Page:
State v. Richmond

Decision Date20 December 1976
Docket NumberNo. 2914,2914
Citation114 Ariz. 186,560 P.2d 41
PartiesSTATE of Arizona, Appellee, v. Willie Lee RICHMOND, Appellant.
CourtArizona Supreme Court

Bruce E. Babbitt, Atty. Gen. by William J. Schafer, III, and Grove M. Callison, Asst. Attys. Gen., Phoenix, James M. Howard, Pima County, Deputy County Atty., Tucson, for appellee.

John M. Neis, Pima County Public Defender by Frederick J. Dardis, Anne-Marie Brady, Asst. Public Defenders, Edward M. Bolding, Tucson, for appellant.

HOLOHAN, Justice.

Willie Lee Richmond was tried and convicted of the first-degree murder of Bernard Crummett in Pima County, Arizona. A sentencing hearing was held, and the defendant was sentenced to death.

Evidence introduced at trial showed that on the evening of August 25, 1973, the victim went into the Birdcage bar in Tucson and met Becky Corella, a dancer working there. Later that evening, Becky and Crummett went out to the parking lot to persuade the defendant to allow his 15-year-old girlfriend, Faith Erwin, to prostitute herself with Crummett. When both the defendant and Faith refused, a conversation ensued and eventually Becky decided to prostitute herself with Crummett. All four persons drove in Becky's borrowed station wagon to her motel apartment on the Benson highway.

When Becky and Crummett returned from the bedroom, the defendant whispered to Faith that the three of them were going to rob the victim, but not in the apartment because Crummett would remember the location. In the company of his two accomplices, the defendant drove the victim to a remote area outside Tucson and stopped the vehicle, saying the station wagon had a flat tire. When the victim got out of the car, the defendant beat him with his fists and rocks rendering the victim unconscious. Thereafter Becky and the defendant went through the victim's pockets taking his watch and wallet. In leaving the scene the vehicle was twice driven over Crummett who was still lying unconscious on the ground. The victim died from his injuries.

Although granted immunity, Becky Corella was not called upon to testify by either side. At trial, the crucial evidence against the defendant was the testimony of Faith Erwin and the defendant's own extrajudicial admissions. The defendant did not testify. The state's theory was that he perpetrated the homicide while engaged in robbery and thus committed first-degree murder. The primary defense theory was that because the robbery had terminated prior to the homicide the defendant could not be found guilty of first-degree murder under a felony-murder theory.

After the defendant was convicted, a sentencing hearing was held pursuant to A.R.S. § 13--454 to determine the sentence. The court rendered a special verdict finding the existence of two aggravating circumstances: 1) that the defendant was previously convicted of a felony involving the use or a threat of violence on other persons, and 2) that the defendant had committed the offense in an especially heinous and cruel manner. It found none of the statutory mitigating circumstances to be present. Based on its findings, the court sentenced the defendant to death. Subsequently, the defendant filed a Rule 32 petition claiming newly discovered evidence. The petition was denied. He appeals from the judgment and sentence and from the denial of his Rule 32 petition. The defendant's appeal raises the following issues:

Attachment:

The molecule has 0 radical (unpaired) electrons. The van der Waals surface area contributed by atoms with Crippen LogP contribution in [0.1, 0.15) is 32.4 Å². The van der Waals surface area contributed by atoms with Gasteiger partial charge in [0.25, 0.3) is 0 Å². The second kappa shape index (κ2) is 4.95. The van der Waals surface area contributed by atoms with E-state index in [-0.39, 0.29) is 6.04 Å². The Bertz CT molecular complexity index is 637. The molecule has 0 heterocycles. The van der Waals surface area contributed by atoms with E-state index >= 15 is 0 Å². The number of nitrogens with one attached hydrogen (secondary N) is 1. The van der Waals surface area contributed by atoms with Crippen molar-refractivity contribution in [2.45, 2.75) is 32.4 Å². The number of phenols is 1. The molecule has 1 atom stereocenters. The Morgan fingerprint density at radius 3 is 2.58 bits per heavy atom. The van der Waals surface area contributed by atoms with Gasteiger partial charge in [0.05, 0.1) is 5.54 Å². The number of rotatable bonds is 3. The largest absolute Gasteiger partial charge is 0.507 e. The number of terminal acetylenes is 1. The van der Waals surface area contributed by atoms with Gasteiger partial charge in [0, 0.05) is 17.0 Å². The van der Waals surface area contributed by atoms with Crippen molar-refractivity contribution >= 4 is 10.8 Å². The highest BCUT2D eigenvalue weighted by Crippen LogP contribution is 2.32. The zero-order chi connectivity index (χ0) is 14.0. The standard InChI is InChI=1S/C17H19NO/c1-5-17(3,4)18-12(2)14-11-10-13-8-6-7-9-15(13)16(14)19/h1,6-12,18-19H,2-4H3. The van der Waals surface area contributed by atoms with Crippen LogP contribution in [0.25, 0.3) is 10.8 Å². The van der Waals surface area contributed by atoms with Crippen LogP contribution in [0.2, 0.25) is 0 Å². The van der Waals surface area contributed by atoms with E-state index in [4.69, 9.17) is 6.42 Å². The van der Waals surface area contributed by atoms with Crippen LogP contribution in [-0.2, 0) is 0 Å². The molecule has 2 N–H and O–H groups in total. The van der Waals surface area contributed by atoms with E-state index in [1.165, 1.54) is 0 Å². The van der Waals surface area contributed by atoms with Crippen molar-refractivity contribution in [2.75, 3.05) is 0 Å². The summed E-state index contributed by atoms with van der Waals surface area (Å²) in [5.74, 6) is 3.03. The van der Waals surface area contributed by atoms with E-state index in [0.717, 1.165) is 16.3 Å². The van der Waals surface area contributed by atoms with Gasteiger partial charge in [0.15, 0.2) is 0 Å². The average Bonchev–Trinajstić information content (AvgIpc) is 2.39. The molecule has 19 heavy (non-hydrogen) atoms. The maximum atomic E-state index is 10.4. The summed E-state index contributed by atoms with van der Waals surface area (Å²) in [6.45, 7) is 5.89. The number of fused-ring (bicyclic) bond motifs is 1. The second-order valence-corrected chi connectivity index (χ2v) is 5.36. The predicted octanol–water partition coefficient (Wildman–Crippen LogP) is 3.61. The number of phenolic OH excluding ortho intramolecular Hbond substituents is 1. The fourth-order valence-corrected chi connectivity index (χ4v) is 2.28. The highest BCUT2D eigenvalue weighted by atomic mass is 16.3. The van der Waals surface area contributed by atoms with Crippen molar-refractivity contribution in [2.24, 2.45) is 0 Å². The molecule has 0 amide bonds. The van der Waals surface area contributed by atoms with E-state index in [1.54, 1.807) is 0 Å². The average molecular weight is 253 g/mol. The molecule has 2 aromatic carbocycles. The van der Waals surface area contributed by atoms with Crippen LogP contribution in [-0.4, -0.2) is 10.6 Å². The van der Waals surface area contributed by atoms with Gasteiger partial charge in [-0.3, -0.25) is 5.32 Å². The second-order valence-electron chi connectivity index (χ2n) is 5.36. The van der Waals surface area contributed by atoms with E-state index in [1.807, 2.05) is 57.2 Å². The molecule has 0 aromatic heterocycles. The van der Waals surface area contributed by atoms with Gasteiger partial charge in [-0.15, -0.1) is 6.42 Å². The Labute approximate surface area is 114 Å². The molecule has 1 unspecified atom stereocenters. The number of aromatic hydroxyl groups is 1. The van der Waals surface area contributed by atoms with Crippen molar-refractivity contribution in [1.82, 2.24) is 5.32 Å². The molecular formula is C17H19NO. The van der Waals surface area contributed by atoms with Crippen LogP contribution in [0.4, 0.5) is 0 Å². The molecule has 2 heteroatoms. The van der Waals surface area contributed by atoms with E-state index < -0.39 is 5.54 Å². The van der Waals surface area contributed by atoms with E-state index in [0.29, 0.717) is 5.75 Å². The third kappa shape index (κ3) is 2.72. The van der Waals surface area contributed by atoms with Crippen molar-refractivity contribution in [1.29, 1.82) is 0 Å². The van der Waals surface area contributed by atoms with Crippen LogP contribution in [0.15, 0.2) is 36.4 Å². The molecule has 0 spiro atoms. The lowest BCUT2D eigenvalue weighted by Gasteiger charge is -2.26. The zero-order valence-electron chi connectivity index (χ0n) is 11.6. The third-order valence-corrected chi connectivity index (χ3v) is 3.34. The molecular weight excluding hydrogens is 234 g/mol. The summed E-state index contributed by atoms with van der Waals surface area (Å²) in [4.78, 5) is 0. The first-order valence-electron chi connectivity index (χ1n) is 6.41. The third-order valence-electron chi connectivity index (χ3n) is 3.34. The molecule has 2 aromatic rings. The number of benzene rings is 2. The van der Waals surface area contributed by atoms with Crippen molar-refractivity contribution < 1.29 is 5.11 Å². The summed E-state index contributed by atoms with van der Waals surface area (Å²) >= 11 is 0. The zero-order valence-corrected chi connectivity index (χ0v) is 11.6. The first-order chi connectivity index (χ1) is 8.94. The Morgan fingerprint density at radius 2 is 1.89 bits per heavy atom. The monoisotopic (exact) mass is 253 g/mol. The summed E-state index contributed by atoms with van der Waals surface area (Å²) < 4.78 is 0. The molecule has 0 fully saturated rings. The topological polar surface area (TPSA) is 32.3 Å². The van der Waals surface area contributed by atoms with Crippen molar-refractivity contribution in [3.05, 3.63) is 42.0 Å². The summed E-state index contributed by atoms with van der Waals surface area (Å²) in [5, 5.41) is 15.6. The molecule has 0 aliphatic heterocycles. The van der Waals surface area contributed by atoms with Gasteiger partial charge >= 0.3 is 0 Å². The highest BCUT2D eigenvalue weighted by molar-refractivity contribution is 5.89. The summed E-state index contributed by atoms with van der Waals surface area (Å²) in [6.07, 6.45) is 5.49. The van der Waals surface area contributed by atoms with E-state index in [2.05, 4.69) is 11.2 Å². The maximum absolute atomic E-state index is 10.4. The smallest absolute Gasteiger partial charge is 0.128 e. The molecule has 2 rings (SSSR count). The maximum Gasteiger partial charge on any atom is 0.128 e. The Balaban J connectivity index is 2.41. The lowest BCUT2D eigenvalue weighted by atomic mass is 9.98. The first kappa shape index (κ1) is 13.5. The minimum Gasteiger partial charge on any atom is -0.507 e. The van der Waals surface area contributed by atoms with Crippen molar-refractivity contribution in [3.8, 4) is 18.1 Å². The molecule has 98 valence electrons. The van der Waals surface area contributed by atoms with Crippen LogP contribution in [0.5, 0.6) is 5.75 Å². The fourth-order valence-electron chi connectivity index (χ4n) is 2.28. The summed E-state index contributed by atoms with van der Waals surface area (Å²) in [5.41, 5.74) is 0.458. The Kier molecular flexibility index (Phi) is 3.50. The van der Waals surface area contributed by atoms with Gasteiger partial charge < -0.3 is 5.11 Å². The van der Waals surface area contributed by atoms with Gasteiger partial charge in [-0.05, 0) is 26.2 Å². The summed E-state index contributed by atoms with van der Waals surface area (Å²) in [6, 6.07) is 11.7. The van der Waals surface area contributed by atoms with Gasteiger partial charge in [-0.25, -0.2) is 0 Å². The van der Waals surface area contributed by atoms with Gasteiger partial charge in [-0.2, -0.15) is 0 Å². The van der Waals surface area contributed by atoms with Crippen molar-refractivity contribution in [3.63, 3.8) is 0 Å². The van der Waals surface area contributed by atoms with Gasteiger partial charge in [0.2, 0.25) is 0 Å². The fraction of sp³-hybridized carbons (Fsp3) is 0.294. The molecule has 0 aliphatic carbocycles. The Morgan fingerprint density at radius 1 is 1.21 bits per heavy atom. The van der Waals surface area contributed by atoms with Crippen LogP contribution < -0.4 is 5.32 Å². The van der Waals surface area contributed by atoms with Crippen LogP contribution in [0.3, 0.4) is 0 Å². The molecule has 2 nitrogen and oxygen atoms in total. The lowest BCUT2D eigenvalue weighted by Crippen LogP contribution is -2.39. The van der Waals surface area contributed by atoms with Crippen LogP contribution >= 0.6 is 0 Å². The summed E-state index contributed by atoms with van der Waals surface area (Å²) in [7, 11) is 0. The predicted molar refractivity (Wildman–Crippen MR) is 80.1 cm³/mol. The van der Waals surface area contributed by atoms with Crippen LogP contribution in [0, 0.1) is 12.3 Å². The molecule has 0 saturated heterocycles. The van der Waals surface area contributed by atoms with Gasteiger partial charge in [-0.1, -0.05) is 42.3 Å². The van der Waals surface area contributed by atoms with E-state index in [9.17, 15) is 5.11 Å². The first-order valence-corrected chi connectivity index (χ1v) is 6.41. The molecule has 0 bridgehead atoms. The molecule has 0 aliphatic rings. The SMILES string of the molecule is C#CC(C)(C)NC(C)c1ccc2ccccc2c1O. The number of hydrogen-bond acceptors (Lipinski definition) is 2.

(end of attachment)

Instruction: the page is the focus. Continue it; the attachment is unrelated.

I. Did the trial court commit reversible error in submitting the case to the jury on a felony-murder theory?

II. Did the trial court err by admitting the defendant's extrajudicial statements into evidence?

III. Was the testimony of the defendant's accomplice corroborated?

IV. Did the trial court abuse its discretion by admitting the photographs of the corpse?

V. Did the trial court commit reversible error by refusing to grant the defendant's requests for mistrials which were based on the alleged inadmissibility of certain items accepted into evidence?

VI. Did the court commit reversible error in summarily denying the defendant a Rule 32 hearing in relief?

VII. Does the imposition and implementation of the death penalty constitute cruel and unusual punishment in violation of the Eighth and Fourteenth Amendments to the Constitution of the United States?

VIII. Is the imposition of the death penalty excessive in this instance?


The defendant submitted proposed instructions directing the jury not to consider any felony-murder instructions if they found that the robbery had been completed prior to the death of the victim. He contends that it was reversible error for the trial court to deny these instructions and permit a conviction for murder in the first degree based on a felony-murder theory.

In a leading case, the Missouri Supreme Court stated that the felony-murder statute, 'applies where the initial crime and the homicide were parts of one continuous transaction, and were closely connected in point of time, place and causal relation, as where the killing was done in flight from the scene of the crime to prevent detection, or promote escape.' State v. Adams, 339 Mo. 926, 98 S.W.2d 632 at 637 (1936). The majority of American jurisdictions have remained in accord with this rule. Annot. 58 A.L.R.3d 851 (1974).